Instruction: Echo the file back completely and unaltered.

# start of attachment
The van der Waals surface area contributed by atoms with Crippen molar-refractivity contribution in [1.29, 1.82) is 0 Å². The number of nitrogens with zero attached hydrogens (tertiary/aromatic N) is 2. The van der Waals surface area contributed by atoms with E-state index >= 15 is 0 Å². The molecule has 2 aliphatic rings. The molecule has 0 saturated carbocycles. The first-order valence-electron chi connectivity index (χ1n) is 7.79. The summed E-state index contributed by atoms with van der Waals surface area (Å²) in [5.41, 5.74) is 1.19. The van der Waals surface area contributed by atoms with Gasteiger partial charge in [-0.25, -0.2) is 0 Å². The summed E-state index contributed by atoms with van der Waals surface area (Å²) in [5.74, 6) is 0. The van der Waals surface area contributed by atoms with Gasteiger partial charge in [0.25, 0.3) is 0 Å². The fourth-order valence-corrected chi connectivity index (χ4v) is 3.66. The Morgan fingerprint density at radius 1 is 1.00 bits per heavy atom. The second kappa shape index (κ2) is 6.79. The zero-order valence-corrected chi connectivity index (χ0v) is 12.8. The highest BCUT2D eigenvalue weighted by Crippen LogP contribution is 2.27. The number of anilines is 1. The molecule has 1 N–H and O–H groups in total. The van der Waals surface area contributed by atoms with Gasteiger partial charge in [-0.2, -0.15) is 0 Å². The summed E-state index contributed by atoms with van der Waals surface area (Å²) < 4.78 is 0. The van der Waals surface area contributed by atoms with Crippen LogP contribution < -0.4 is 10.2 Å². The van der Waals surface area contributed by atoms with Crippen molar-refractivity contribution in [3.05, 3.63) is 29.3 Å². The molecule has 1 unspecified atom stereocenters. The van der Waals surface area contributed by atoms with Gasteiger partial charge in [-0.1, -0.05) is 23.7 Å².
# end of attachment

The van der Waals surface area contributed by atoms with Crippen molar-refractivity contribution in [1.29, 1.82) is 0 Å². The number of nitrogens with zero attached hydrogens (tertiary/aromatic N) is 2. The van der Waals surface area contributed by atoms with E-state index >= 15 is 0 Å². The molecule has 2 aliphatic rings. The molecule has 0 saturated carbocycles. The first-order valence-electron chi connectivity index (χ1n) is 7.79. The summed E-state index contributed by atoms with van der Waals surface area (Å²) in [5.41, 5.74) is 1.19. The van der Waals surface area contributed by atoms with Gasteiger partial charge in [-0.25, -0.2) is 0 Å². The summed E-state index contributed by atoms with van der Waals surface area (Å²) in [5.74, 6) is 0. The van der Waals surface area contributed by atoms with Gasteiger partial charge in [0.25, 0.3) is 0 Å². The fourth-order valence-corrected chi connectivity index (χ4v) is 3.66. The Morgan fingerprint density at radius 1 is 1.00 bits per heavy atom. The second kappa shape index (κ2) is 6.79. The zero-order valence-corrected chi connectivity index (χ0v) is 12.8. The highest BCUT2D eigenvalue weighted by Crippen LogP contribution is 2.27. The number of anilines is 1. The molecule has 1 N–H and O–H groups in total. The van der Waals surface area contributed by atoms with Gasteiger partial charge in [-0.2, -0.15) is 0 Å². The summed E-state index contributed by atoms with van der Waals surface area (Å²) < 4.78 is 0. The van der Waals surface area contributed by atoms with Crippen LogP contribution < -0.4 is 10.2 Å². The van der Waals surface area contributed by atoms with Crippen molar-refractivity contribution in [3.05, 3.63) is 29.3 Å². The molecule has 1 unspecified atom stereocenters. The van der Waals surface area contributed by atoms with Gasteiger partial charge in [-0.1, -0.05) is 23.7 Å².